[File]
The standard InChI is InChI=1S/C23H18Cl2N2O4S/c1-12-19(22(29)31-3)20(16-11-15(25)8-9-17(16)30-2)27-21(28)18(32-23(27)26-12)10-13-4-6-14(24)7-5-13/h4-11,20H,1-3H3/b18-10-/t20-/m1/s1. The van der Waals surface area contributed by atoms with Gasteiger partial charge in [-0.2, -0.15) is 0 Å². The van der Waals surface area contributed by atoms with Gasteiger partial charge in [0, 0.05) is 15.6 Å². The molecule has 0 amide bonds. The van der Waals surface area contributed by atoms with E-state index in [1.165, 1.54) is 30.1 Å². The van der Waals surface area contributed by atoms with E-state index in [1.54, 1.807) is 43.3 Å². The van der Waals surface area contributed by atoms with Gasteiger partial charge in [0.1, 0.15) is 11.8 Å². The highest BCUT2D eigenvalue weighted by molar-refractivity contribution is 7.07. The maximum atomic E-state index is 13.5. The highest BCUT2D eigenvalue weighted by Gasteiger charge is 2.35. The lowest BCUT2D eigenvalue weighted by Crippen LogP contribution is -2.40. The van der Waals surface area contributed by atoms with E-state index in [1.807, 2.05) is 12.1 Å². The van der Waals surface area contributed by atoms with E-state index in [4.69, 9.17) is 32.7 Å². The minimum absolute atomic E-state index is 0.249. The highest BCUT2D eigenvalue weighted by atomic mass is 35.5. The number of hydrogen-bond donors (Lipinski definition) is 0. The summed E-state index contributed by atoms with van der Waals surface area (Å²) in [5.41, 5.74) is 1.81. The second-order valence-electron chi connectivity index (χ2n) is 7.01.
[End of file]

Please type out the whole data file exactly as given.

The standard InChI is InChI=1S/C23H18Cl2N2O4S/c1-12-19(22(29)31-3)20(16-11-15(25)8-9-17(16)30-2)27-21(28)18(32-23(27)26-12)10-13-4-6-14(24)7-5-13/h4-11,20H,1-3H3/b18-10-/t20-/m1/s1. The van der Waals surface area contributed by atoms with Gasteiger partial charge in [-0.2, -0.15) is 0 Å². The van der Waals surface area contributed by atoms with Gasteiger partial charge in [0, 0.05) is 15.6 Å². The molecule has 0 amide bonds. The van der Waals surface area contributed by atoms with E-state index in [1.165, 1.54) is 30.1 Å². The van der Waals surface area contributed by atoms with E-state index in [1.54, 1.807) is 43.3 Å². The van der Waals surface area contributed by atoms with Gasteiger partial charge in [0.1, 0.15) is 11.8 Å². The highest BCUT2D eigenvalue weighted by molar-refractivity contribution is 7.07. The maximum atomic E-state index is 13.5. The highest BCUT2D eigenvalue weighted by Gasteiger charge is 2.35. The lowest BCUT2D eigenvalue weighted by Crippen LogP contribution is -2.40. The van der Waals surface area contributed by atoms with E-state index in [1.807, 2.05) is 12.1 Å². The van der Waals surface area contributed by atoms with E-state index in [4.69, 9.17) is 32.7 Å². The minimum absolute atomic E-state index is 0.249. The highest BCUT2D eigenvalue weighted by atomic mass is 35.5. The number of hydrogen-bond donors (Lipinski definition) is 0. The summed E-state index contributed by atoms with van der Waals surface area (Å²) in [5.41, 5.74) is 1.81. The second-order valence-electron chi connectivity index (χ2n) is 7.01.